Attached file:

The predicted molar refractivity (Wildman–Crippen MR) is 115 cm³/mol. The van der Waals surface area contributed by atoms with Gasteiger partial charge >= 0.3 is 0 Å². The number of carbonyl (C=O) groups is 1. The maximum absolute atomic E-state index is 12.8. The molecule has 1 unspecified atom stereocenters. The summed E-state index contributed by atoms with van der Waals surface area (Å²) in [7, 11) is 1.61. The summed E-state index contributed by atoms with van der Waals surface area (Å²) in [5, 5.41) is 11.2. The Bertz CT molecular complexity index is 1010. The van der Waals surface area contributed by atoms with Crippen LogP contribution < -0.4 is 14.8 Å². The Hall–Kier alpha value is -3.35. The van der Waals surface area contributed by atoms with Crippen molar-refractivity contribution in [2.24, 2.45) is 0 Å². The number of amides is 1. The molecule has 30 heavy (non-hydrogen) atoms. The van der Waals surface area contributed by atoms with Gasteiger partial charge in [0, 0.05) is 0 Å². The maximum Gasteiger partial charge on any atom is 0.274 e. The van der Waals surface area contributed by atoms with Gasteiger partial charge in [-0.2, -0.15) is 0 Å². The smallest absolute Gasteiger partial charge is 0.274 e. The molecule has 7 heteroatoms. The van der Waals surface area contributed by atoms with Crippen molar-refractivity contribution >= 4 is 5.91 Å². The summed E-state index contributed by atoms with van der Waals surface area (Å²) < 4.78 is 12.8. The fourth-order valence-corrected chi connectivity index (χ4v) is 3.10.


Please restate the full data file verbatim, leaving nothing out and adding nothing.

The predicted molar refractivity (Wildman–Crippen MR) is 115 cm³/mol. The van der Waals surface area contributed by atoms with Gasteiger partial charge >= 0.3 is 0 Å². The number of carbonyl (C=O) groups is 1. The maximum absolute atomic E-state index is 12.8. The molecule has 1 unspecified atom stereocenters. The summed E-state index contributed by atoms with van der Waals surface area (Å²) in [7, 11) is 1.61. The summed E-state index contributed by atoms with van der Waals surface area (Å²) in [5, 5.41) is 11.2. The Bertz CT molecular complexity index is 1010. The van der Waals surface area contributed by atoms with Crippen LogP contribution < -0.4 is 14.8 Å². The Hall–Kier alpha value is -3.35. The van der Waals surface area contributed by atoms with Crippen molar-refractivity contribution in [2.24, 2.45) is 0 Å². The number of amides is 1. The molecule has 30 heavy (non-hydrogen) atoms. The van der Waals surface area contributed by atoms with Gasteiger partial charge in [0, 0.05) is 0 Å². The maximum Gasteiger partial charge on any atom is 0.274 e. The van der Waals surface area contributed by atoms with Gasteiger partial charge in [-0.2, -0.15) is 0 Å². The smallest absolute Gasteiger partial charge is 0.274 e. The molecule has 7 heteroatoms. The van der Waals surface area contributed by atoms with Crippen molar-refractivity contribution >= 4 is 5.91 Å². The summed E-state index contributed by atoms with van der Waals surface area (Å²) < 4.78 is 12.8. The fourth-order valence-corrected chi connectivity index (χ4v) is 3.10.